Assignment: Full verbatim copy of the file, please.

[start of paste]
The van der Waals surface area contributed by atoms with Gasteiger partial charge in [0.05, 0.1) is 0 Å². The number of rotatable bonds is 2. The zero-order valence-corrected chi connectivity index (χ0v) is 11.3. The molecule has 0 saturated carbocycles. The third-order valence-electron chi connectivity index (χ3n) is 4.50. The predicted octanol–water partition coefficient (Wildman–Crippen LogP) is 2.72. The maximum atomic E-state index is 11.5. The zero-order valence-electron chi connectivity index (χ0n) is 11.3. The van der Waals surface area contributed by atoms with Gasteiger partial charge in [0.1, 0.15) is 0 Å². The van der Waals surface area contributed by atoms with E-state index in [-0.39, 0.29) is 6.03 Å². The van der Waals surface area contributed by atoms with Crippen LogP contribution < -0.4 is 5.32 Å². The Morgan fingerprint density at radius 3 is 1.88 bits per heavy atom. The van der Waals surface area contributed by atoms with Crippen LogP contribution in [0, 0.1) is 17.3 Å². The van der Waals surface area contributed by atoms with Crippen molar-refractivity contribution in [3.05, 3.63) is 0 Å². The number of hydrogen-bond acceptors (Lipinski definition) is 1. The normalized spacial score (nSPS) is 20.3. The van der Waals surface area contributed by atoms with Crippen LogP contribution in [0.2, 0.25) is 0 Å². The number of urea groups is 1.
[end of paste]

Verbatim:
The van der Waals surface area contributed by atoms with Gasteiger partial charge in [0.05, 0.1) is 0 Å². The number of rotatable bonds is 2. The zero-order valence-corrected chi connectivity index (χ0v) is 11.3. The molecule has 0 saturated carbocycles. The third-order valence-electron chi connectivity index (χ3n) is 4.50. The predicted octanol–water partition coefficient (Wildman–Crippen LogP) is 2.72. The maximum atomic E-state index is 11.5. The zero-order valence-electron chi connectivity index (χ0n) is 11.3. The van der Waals surface area contributed by atoms with Gasteiger partial charge in [0.1, 0.15) is 0 Å². The van der Waals surface area contributed by atoms with E-state index in [-0.39, 0.29) is 6.03 Å². The van der Waals surface area contributed by atoms with Crippen LogP contribution < -0.4 is 5.32 Å². The Morgan fingerprint density at radius 3 is 1.88 bits per heavy atom. The van der Waals surface area contributed by atoms with Crippen LogP contribution in [0, 0.1) is 17.3 Å². The van der Waals surface area contributed by atoms with Crippen molar-refractivity contribution in [3.05, 3.63) is 0 Å². The number of hydrogen-bond acceptors (Lipinski definition) is 1. The normalized spacial score (nSPS) is 20.3. The van der Waals surface area contributed by atoms with Crippen LogP contribution in [0.2, 0.25) is 0 Å². The number of urea groups is 1.